22 September. Planned to leave at 09.00 but found the shore cable plug jammed in the socket in the box on shore. Eventually got help from the harbour staff and told this was very common problem. By some dismantling and brute force they got it free and we slipped at 09.45. Wind NNE 20 knts sailing with 2 reefs (only two on this Elan). By 12.00 wind backed NW 8 kts and at 13.30 dropped to 2 kts so motored in. Found Palaia Epidhavros quay crammed with a Sailing Holidays flotilla as this was their handover day before a delivery flotilla cruise through the Corinth Canal up into the Ionian Sea. Managed to squeeze in stern-to between them and a reserved fishing berth. After lunch hired taxis to take crew up to the famed Greek Amphitheatre with the wonderful acoustics. Tried to sing and told firmly that singing was not allowed! Don’t remember that problem on a previous visit 2 years ago. Excellent dinner on board. 21.8nm.
23 September. The wind had eased and veered as forecast to help us get across to Lavrion. Slipped at 08.00, found anchors had crossed and local guy in dinghy helped free us. 10.05 found for’d heads totally blocked – had been a problem throughout but now unuseable. 11.30 sailing main and genoa making 5.5 kts with wind SE 9 kts. 15.15 anchored in Sounion Bay under Poseidon’s Temple for final swim stop. Bit of a swell into the bay. Weighed anchor at 16.35 heading north up the channel to Lavrion. This is now a major commercial port and nothing like I remembered from 2006. Found DYC office deserted until someone appeared at 18.10 and over his protestations I went alongside to the quay. Berthing was tricky here with on-shore wind gusts and much easier to get bags off next morning. Later walked into town and found the highest rated restaurant Pezodromos had room for us at attractive outside table. Very welcoming, inexpensive and excellent Greek food. Then offered extra bottle of wine free, plus free desserts all round, followed by free local liqueurs. Superb and the best meal of the trip. 48.8 nm.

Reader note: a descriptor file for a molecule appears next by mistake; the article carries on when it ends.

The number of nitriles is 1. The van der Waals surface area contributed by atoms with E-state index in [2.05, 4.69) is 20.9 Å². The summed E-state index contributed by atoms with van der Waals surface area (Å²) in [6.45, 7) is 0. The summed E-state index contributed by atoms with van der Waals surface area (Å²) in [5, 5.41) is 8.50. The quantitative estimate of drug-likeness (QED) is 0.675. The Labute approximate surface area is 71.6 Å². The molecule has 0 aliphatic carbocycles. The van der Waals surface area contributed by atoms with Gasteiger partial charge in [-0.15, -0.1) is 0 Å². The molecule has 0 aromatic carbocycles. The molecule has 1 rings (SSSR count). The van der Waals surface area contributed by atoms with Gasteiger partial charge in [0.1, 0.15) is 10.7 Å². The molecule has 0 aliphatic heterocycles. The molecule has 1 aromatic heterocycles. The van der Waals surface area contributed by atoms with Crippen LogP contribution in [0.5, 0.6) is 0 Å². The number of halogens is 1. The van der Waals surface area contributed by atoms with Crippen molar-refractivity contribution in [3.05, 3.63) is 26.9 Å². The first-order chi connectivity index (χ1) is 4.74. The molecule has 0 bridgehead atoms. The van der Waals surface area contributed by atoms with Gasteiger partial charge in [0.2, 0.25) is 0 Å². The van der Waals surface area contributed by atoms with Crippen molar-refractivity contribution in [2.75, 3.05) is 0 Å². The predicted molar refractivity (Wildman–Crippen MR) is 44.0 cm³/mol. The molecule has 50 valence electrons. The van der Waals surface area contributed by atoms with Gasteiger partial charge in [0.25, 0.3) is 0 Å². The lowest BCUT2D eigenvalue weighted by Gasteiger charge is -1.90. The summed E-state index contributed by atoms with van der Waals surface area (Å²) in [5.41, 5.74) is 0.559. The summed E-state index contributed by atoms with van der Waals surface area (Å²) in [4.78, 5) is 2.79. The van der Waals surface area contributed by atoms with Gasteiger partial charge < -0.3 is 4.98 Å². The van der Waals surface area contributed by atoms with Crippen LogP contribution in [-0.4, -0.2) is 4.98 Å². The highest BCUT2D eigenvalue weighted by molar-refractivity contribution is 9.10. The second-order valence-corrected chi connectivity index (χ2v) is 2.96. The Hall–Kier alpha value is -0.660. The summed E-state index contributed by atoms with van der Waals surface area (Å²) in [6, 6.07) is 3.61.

24 September. Surprised to find DYC made no inspection apart from diver to check the hull. Then surprised that the owner then turned up and claimed we were responsible for the windlass and the blocked heads and tried to charge us another €250 before leaving. Rather acrimonious discussion. I then engaged in negotiation with a DYC man in constant contact by phone with the owner to settle up. Repairing the rudder involves lift out and repair costing €1250 deducted from our €2500 deposit. Not unreasonable even though the video taken by DYC diver we were shown looked very different from our own video taken by Brian. Although I managed to strike out the extra charges for the windlass and heads I could not get a refund of the €100 already paid for repair. As bus waiting to take us to airport called it a day and left. Subsequently written to LateSail to complain about the involvement and attitude of the owner with whom I do not have a contract and is not employed or trained by DYC. Both LateSail and DYC have offered significant discounts off a future charter but I would not choose DYC again. They have admitted that part of their fleet (Verniclos) is chartered with the owner taking charge even though LateSail said they would never expect the owner to be involved in a charter. I would add that LateSail provided excellent service in arranging the charter.
I had taken out deposit insurance with Schomaker on recommendation – cheaper and with no residual liability. I received reimbursement of €1250 in just two days after emailing the necessary documentation, even though they are based in Hamburg. Excellent service and highly recommended.
We all arrived safely home, Brian and I caught the coach from Heathrow by the skin of our teeth as our plane was an hour late arriving and the wait for luggage was another half hour. Mad dash through airport and almost lying down in front of the coach to stop it driving off. This was an interesting and enjoyable trip even though we met unseasonal weather, and had to drastically change our itinerary so we never made it to the southern Cyclades (Ios and Santorini) as intended. The charter firm, DYC, failed miserably, in my view, to carry out their function to inspect the boat before arrival and ensure everything working OK. The Elan was a 4 cabin variant so everyone ended up with good accommodation. The Elan 434i proved quite speedy, as was predicted from other owner recommendations and reviews with a large genoa helping considerably (much better than a self-tacking jib) and I would recommend it. Stern-to mooring was new to most of the crew and is a required skill in the Med especially with strong cross-winds. As is dealing with crossed anchors in harbours! We totalled 254.4 nm in 8 days sailing.